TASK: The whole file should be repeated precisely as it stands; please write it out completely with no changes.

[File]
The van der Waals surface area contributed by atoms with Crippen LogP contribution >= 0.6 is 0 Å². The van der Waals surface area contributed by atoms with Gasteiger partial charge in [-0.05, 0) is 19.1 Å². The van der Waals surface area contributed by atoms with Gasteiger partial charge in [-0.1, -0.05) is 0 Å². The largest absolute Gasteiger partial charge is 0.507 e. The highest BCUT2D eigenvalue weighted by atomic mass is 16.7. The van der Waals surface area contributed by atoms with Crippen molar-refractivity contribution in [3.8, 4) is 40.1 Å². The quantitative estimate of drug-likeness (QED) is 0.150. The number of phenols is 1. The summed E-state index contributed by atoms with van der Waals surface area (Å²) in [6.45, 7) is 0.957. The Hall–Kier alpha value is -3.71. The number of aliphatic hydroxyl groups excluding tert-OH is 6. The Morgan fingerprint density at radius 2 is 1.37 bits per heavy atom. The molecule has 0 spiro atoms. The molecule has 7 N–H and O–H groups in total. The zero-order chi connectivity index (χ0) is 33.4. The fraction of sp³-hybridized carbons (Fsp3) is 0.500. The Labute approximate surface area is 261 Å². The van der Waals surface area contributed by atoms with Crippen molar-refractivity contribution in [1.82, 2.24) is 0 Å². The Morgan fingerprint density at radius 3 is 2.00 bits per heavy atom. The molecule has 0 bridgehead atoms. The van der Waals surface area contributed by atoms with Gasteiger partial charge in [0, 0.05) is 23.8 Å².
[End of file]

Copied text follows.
The van der Waals surface area contributed by atoms with Crippen LogP contribution >= 0.6 is 0 Å². The van der Waals surface area contributed by atoms with Gasteiger partial charge in [-0.05, 0) is 19.1 Å². The van der Waals surface area contributed by atoms with Gasteiger partial charge in [-0.1, -0.05) is 0 Å². The largest absolute Gasteiger partial charge is 0.507 e. The highest BCUT2D eigenvalue weighted by atomic mass is 16.7. The van der Waals surface area contributed by atoms with Crippen molar-refractivity contribution in [3.8, 4) is 40.1 Å². The quantitative estimate of drug-likeness (QED) is 0.150. The number of phenols is 1. The summed E-state index contributed by atoms with van der Waals surface area (Å²) in [6.45, 7) is 0.957. The Hall–Kier alpha value is -3.71. The number of aliphatic hydroxyl groups excluding tert-OH is 6. The Morgan fingerprint density at radius 2 is 1.37 bits per heavy atom. The molecule has 0 spiro atoms. The molecule has 7 N–H and O–H groups in total. The zero-order chi connectivity index (χ0) is 33.4. The fraction of sp³-hybridized carbons (Fsp3) is 0.500. The Labute approximate surface area is 261 Å². The van der Waals surface area contributed by atoms with Crippen molar-refractivity contribution in [1.82, 2.24) is 0 Å². The Morgan fingerprint density at radius 3 is 2.00 bits per heavy atom. The molecule has 0 bridgehead atoms. The van der Waals surface area contributed by atoms with Gasteiger partial charge in [0, 0.05) is 23.8 Å².